Dkt. #86, ¶ 17. Colonel Bly declares that the "tests will be conducted at Department expense," and states that "[b]ecause of the cost of testing, [DOCS] agrees to provide one spiritual water and one ritual water," each in eight ounce plastic containers. Dkt. #86, ¶ 18.

DISCUSSION AND ANALYSIS

Although plaintiff seeks to withdraw her motions until such time as counsel has been appointed (Dkt. #91), appointment of counsel is not warranted. Plaintiff has clearly articulated her concerns with respect to DOCS' adherence to the terms of the settlement agreement and the Court is prepared to address those concerns based upon the plain terms of the agreement and DOCS' declaration as to their efforts at compliance.

The terms of the religious permit incorporated into the settlement agreement clearly provide that the "[i]tems purchased may not contain alcohol or contraband drugs." Dkt. #83, p.12. The justification for such a provision is self-evident. Thus, DOCS' refusal to approve purchases from vendors representing that their waters contain alcohol is entirely appropriate.

DOCS' proposed limitation on the amount of waters plaintiff may possess is more problematic. The terms of the religious permit incorporated into the settlement agreement clearly grant plaintiff permission to possess "up to four bottles (each eight ounces or less) of ritual water and up to five bottles of spiritual water a month (each eight ounces or less) from approved commercial vendors." Dkt. #83, p.11. DOCS declares that it has identified three vendors offering six different types of waters that purport to be alcohol-free, yet it seeks to limit plaintiff to two eight ounce containers of waters "[b]ecause of the expense of testing." Dkt. #86, ¶ 18. As the religious permit incorporated into the settlement agreement provides that "[i]tems purchased may be tested for any hazardous or dangerous ingredients or materials," it appears that such testing was contemplated and it is unclear why such testing would now be a basis to limit the number of waters plaintiff would be permitted to possess. Dkt. #83, p.12.

Thus, absent further explanation from DOCS, it is the position of the Court that the terms of the religious permit incorporated into the settlement agreement should not be altered and that plaintiff should be permitted to order a variety of waters DOCS has identified as purportedly alcohol-free, subject to testing for hazardous ingredients as contemplated in the religious permit and subject to DOCS' discretion regarding vendor management. For example, the Court would consider it reasonable for DOCS to require plaintiff to order from the vendor offering the most varieties of waters and, if that vendor's waters prove acceptable, to limit plaintiff to the five varieties of waters offered by that vendor. Furthermore, the Court recognizes DOCS' discretion in deciding whether to stagger the orders so as to test one product at a time or to test all products from the same vendor at the same time. The Court is confident that DOCS will continue to exercise good faith efforts to identify other vendors offering greater varieties of alcohol-free waters and to discern whether the vendors identified offer additional varieties of alcohol-free waters so as to eventually allow plaintiff the maximum access contemplated in the religious permit.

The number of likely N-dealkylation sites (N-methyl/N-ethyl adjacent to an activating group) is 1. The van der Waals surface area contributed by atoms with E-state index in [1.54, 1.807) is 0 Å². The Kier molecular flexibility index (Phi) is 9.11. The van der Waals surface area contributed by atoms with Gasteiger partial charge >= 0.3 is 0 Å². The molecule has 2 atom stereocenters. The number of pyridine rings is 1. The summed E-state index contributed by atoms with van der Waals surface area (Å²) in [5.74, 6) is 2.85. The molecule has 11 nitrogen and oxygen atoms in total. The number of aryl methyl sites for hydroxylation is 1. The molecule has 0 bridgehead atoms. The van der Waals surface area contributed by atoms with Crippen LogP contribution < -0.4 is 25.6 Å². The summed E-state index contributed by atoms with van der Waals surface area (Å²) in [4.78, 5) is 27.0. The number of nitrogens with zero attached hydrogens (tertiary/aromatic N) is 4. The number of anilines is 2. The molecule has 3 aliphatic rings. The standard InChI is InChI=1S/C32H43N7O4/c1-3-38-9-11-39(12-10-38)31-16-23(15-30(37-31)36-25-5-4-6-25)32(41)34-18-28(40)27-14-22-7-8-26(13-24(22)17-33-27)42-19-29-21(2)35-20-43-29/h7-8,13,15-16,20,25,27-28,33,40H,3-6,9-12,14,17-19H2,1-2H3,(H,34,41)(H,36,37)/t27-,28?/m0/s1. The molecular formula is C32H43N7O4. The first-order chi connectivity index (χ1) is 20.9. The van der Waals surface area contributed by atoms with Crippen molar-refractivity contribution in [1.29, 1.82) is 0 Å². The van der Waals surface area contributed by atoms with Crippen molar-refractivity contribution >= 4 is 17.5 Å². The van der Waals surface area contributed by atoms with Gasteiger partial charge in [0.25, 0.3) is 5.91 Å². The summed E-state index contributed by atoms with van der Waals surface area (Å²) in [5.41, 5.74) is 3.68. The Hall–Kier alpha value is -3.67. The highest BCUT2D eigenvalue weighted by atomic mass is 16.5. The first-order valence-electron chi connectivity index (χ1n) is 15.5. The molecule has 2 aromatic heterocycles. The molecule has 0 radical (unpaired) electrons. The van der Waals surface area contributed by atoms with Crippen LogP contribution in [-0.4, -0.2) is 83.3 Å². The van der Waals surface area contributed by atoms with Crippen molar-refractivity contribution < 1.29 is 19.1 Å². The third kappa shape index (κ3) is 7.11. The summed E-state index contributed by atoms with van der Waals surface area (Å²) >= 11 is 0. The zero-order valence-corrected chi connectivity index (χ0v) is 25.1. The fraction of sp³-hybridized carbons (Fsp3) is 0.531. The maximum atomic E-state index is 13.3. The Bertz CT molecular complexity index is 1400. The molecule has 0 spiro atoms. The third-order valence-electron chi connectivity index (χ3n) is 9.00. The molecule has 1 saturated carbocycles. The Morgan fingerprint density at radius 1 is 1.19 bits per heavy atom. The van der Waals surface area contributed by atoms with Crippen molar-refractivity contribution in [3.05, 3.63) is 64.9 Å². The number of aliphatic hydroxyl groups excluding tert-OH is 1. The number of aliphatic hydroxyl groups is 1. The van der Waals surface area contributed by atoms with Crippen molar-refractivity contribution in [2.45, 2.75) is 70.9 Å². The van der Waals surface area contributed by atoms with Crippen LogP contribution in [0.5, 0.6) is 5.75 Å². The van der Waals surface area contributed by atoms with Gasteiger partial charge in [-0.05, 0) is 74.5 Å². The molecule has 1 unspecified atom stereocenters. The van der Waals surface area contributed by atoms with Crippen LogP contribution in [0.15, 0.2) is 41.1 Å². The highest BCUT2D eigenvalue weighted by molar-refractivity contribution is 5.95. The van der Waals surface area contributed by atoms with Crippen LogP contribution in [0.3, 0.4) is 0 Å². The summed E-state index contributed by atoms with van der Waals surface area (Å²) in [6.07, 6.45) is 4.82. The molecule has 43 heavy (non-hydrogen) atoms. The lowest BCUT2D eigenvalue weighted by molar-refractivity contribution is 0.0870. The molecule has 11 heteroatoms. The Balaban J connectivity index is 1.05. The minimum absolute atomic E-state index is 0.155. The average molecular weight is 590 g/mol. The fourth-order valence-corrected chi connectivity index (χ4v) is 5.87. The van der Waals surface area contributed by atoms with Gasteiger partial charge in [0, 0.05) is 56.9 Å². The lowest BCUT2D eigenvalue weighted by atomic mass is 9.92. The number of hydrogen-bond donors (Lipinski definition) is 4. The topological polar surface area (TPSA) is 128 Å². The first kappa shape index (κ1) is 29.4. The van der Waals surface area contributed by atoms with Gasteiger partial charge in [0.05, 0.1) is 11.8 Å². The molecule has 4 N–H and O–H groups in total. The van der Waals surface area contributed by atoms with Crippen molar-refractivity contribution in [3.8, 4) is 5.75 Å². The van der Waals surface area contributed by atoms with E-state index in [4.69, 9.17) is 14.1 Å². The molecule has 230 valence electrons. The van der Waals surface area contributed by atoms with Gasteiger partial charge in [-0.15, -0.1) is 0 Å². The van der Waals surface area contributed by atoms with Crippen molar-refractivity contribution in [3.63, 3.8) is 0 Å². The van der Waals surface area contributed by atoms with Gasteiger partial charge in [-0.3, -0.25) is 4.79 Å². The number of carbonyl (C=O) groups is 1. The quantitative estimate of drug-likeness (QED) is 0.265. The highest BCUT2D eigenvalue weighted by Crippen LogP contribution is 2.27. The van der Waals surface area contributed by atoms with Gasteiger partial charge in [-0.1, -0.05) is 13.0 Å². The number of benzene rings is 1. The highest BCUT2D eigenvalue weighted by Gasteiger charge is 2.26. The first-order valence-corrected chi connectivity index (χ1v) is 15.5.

As it is clear that DOCS has acted in good faith in its efforts to comply with the terms of the settlement agreement thus far, there is no basis to withdraw that settlement or to find contempt of that agreement.

As this case was closed following entry of the settlement agreement, a preliminary injunction is procedurally inappropriate and discovery is unnecessary. Moreover, the Court is confident that this Decision and Order obviates any need for a telephone conference.

CONCLUSION

For the foregoing reasons, the Court denies plaintiff's motions for contempt (Dkt. #73 & Dkt. #83); for a preliminary injunction (Dkt. #75); to withdraw her consent to settlement and reopen the case (Dkt. #76); to appoint counsel (Dkt. #88); for discovery (Dkt. #89); to schedule a telephone conference (Dkt. #90); and to withdraw her motion for contempt pending appointment of counsel. Dkt. #91.

SO ORDERED.

Buffalo, New York

20100706